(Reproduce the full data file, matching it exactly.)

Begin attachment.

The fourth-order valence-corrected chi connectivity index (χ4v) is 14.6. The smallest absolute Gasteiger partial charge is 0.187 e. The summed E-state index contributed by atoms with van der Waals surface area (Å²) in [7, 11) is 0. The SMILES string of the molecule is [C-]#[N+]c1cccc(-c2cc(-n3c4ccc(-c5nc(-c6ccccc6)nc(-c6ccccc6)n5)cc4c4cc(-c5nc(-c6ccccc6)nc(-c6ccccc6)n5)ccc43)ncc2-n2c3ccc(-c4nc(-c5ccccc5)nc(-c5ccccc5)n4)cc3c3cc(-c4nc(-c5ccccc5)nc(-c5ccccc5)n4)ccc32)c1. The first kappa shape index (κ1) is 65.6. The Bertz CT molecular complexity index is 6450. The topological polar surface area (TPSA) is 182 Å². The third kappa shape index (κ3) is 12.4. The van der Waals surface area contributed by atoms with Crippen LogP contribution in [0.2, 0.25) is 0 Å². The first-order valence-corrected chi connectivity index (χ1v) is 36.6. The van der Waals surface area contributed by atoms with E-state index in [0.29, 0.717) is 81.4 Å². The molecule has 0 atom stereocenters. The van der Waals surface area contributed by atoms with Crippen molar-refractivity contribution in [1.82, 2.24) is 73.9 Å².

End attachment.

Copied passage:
The fourth-order valence-corrected chi connectivity index (χ4v) is 14.6. The smallest absolute Gasteiger partial charge is 0.187 e. The summed E-state index contributed by atoms with van der Waals surface area (Å²) in [7, 11) is 0. The SMILES string of the molecule is [C-]#[N+]c1cccc(-c2cc(-n3c4ccc(-c5nc(-c6ccccc6)nc(-c6ccccc6)n5)cc4c4cc(-c5nc(-c6ccccc6)nc(-c6ccccc6)n5)ccc43)ncc2-n2c3ccc(-c4nc(-c5ccccc5)nc(-c5ccccc5)n4)cc3c3cc(-c4nc(-c5ccccc5)nc(-c5ccccc5)n4)ccc32)c1. The first kappa shape index (κ1) is 65.6. The Bertz CT molecular complexity index is 6450. The topological polar surface area (TPSA) is 182 Å². The third kappa shape index (κ3) is 12.4. The van der Waals surface area contributed by atoms with Crippen LogP contribution in [0.2, 0.25) is 0 Å². The first-order valence-corrected chi connectivity index (χ1v) is 36.6. The van der Waals surface area contributed by atoms with E-state index in [0.29, 0.717) is 81.4 Å². The molecule has 0 atom stereocenters. The van der Waals surface area contributed by atoms with Crippen molar-refractivity contribution in [1.82, 2.24) is 73.9 Å².